Campaigners target political parties with ambitious data plans

Data on the supporters of issues-based campaigns is being used to help amass a trove of information available ahead of the next general election.

WESS founders (l-r): Andrew Whitehurst, Jag Singh, Matthew Elliott and Paul Staines
WESS founders (l-r): Andrew Whitehurst, Jag Singh, Matthew Elliott and Paul Staines

Details from campaigns run by groups as diverse as Amnesty, the HS2 Action Alliance and pro-smoking group Forest are being used to build up the databank, available to political parties in 2015.

The database is owned by a new company set up by Taxpayers’ Alliance founder Matthew Elliott, former Labour digital strategist Jag Singh and Guido Fawkes blogger Paul Staines. Digital specialist Andrew Whitehurst is the fourth partner and the ‘W’ in the firm’s name, WESS Digital.

They hope to take the number of people covered by the database, which they have named Metis, from half-a-million currently to ten million by the end of 2014. Other sources being fed into Metis include aggregated census records, social media profile data and online political advertising response data.

The idea is to build up a picture of people using data on their political behaviour. For example, whether they have evidenced support for a political party on Twitter or have signed an online petition for a campaign group.

WESS is pitching online campaigning tools developed by Singh to campaign groups and political parties.

Singh said the data would be shared between campaign groups only in cases where people have given their consent for both groups to use their personal information.

‘Once there are two, three or more campaigns for each specific client, there’s lots more we can extrapolate about the user’s behaviour and that’s the bit that is really worth sharing,’ said Singh.

He believes Metis is an advance on political parties’ prevailing approach to data because it has the infrastructure behind it to allow it to be continually updated and refined, and is more relevant than traditional data.

‘The parties rely too heavily on Mosaic bucket groups, which are often too simplistic or bear little relevance to a political campaign, particularly in anticipating the political mindset of a voter,’ claimed Singh. He said he wanted Metis to develop along the lines of Barack Obama’s presidential election resources, which fed information from on-the-ground canvassing to digital teams.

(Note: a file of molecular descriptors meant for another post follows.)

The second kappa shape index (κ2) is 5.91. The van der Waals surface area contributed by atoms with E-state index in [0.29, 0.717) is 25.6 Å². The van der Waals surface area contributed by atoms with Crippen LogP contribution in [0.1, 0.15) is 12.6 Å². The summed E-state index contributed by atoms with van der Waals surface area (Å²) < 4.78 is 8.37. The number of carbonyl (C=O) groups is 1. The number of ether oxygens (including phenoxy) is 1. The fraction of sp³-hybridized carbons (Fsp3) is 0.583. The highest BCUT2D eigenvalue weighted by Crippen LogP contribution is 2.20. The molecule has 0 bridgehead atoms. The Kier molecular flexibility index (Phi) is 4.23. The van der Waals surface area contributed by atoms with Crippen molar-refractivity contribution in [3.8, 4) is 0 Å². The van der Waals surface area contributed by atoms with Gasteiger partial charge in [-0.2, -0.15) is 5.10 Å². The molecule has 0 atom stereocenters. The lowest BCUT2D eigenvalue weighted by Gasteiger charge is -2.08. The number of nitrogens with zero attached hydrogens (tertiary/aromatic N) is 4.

Digital campaigning

  • Singh estimates the size of the Conservatives’ email database as up to 500,000, Labour’s at 300,000 (not including the unions’ lists) and the Liberal Democrats at 150,000.
  • The size of Barack Obama’s 2012 campaign email database has been put at 16 million.
  • After the 2010 general election, a survey found 40 per cent of the British voting public said their voting intentions had been influenced by online political campaigning.
  • Among the links between the WESS founders are the NO to AV campaign (Singh and Elliott) and political online advertising network MessageSpace (founded by Singh and Staines).

Robert Phillips: ‘Sophisticated understanding of data’ needed

Politics and public affairs is still in a ‘polling mentality’ and would benefit from a more sophisticated understanding of data, according to Robert Phillips.

The former Edelman EMEA president, who is now writing on the rise of digital democracy, is a strong advocate for using analysis of what people do rather than just what they say to inform policy.

He stressed this shift needed to take place in tandem with a move towards ‘a much more explicit relationship between the citizen and the data gatherer, whether that’s the state or a public affairs agency… because at the moment nobody really knows what data they are giving away’.

Phillips applauded the Metis founders’ application of data as ‘a smart and logical move’, but warned that ‘the challenge will be to ensure explicit consent and to maintain open behaviour’.

Few, if any, in PR and politics are at the point of turning theory into practice, Phillips suggested, commenting that ‘the operationalisation of the theory is hugely challenging’. He said: ‘It’s one thing harvesting data, it’s another thing using it. The important thing is humanising data, ie, understanding behavioural changes by analysing data. That’s the bit people have yet to crack.’

Key figures

500k Current number of people covered by the Metis database

17 Years of political/campaigning experience across WESS team

6 Number of campaigns with which WESS is currently working

50 Number of data analytics staff on Barack Obama’s 2012 presidential campaign

 

Read deputy editor Alec Mattinson's column on data in the comms industry

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